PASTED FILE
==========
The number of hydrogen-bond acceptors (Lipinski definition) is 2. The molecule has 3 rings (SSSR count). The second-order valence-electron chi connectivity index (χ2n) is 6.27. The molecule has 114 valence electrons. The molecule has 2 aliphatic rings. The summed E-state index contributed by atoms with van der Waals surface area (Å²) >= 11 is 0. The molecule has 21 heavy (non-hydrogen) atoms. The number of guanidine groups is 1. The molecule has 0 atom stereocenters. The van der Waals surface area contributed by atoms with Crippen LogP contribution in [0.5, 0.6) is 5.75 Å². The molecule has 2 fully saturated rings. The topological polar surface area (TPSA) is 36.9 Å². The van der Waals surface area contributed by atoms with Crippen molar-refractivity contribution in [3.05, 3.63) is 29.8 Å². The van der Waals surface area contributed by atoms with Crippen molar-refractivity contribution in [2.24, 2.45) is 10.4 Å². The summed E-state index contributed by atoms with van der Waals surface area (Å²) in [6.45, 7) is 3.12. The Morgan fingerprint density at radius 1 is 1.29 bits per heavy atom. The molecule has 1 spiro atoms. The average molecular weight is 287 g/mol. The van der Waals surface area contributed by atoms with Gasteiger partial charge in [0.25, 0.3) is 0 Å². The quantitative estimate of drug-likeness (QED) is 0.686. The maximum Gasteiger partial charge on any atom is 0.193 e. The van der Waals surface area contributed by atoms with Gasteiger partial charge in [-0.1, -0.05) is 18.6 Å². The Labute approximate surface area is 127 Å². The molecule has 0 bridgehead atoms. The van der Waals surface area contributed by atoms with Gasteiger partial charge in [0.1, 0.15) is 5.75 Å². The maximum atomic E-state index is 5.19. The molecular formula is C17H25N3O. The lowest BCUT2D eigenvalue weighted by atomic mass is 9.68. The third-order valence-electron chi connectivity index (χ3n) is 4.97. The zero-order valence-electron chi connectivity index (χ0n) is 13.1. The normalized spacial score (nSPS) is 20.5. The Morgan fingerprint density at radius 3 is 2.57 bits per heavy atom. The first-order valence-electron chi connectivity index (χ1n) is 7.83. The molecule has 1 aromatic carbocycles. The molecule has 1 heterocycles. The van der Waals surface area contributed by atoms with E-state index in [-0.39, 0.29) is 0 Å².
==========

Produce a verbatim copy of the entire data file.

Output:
The number of hydrogen-bond acceptors (Lipinski definition) is 2. The molecule has 3 rings (SSSR count). The second-order valence-electron chi connectivity index (χ2n) is 6.27. The molecule has 114 valence electrons. The molecule has 2 aliphatic rings. The summed E-state index contributed by atoms with van der Waals surface area (Å²) >= 11 is 0. The molecule has 21 heavy (non-hydrogen) atoms. The number of guanidine groups is 1. The molecule has 0 atom stereocenters. The van der Waals surface area contributed by atoms with Crippen LogP contribution in [0.5, 0.6) is 5.75 Å². The molecule has 2 fully saturated rings. The topological polar surface area (TPSA) is 36.9 Å². The van der Waals surface area contributed by atoms with Crippen molar-refractivity contribution in [3.05, 3.63) is 29.8 Å². The van der Waals surface area contributed by atoms with Crippen molar-refractivity contribution in [2.24, 2.45) is 10.4 Å². The summed E-state index contributed by atoms with van der Waals surface area (Å²) in [6.45, 7) is 3.12. The Morgan fingerprint density at radius 1 is 1.29 bits per heavy atom. The molecule has 1 spiro atoms. The average molecular weight is 287 g/mol. The van der Waals surface area contributed by atoms with Gasteiger partial charge in [0.25, 0.3) is 0 Å². The quantitative estimate of drug-likeness (QED) is 0.686. The maximum Gasteiger partial charge on any atom is 0.193 e. The van der Waals surface area contributed by atoms with Gasteiger partial charge in [-0.1, -0.05) is 18.6 Å². The Labute approximate surface area is 127 Å². The molecule has 0 bridgehead atoms. The van der Waals surface area contributed by atoms with Gasteiger partial charge in [0.1, 0.15) is 5.75 Å². The maximum atomic E-state index is 5.19. The molecular formula is C17H25N3O. The lowest BCUT2D eigenvalue weighted by atomic mass is 9.68. The third-order valence-electron chi connectivity index (χ3n) is 4.97. The zero-order valence-electron chi connectivity index (χ0n) is 13.1. The normalized spacial score (nSPS) is 20.5. The Morgan fingerprint density at radius 3 is 2.57 bits per heavy atom. The first-order valence-electron chi connectivity index (χ1n) is 7.83. The molecule has 1 aromatic carbocycles. The molecule has 1 heterocycles. The van der Waals surface area contributed by atoms with E-state index in [-0.39, 0.29) is 0 Å².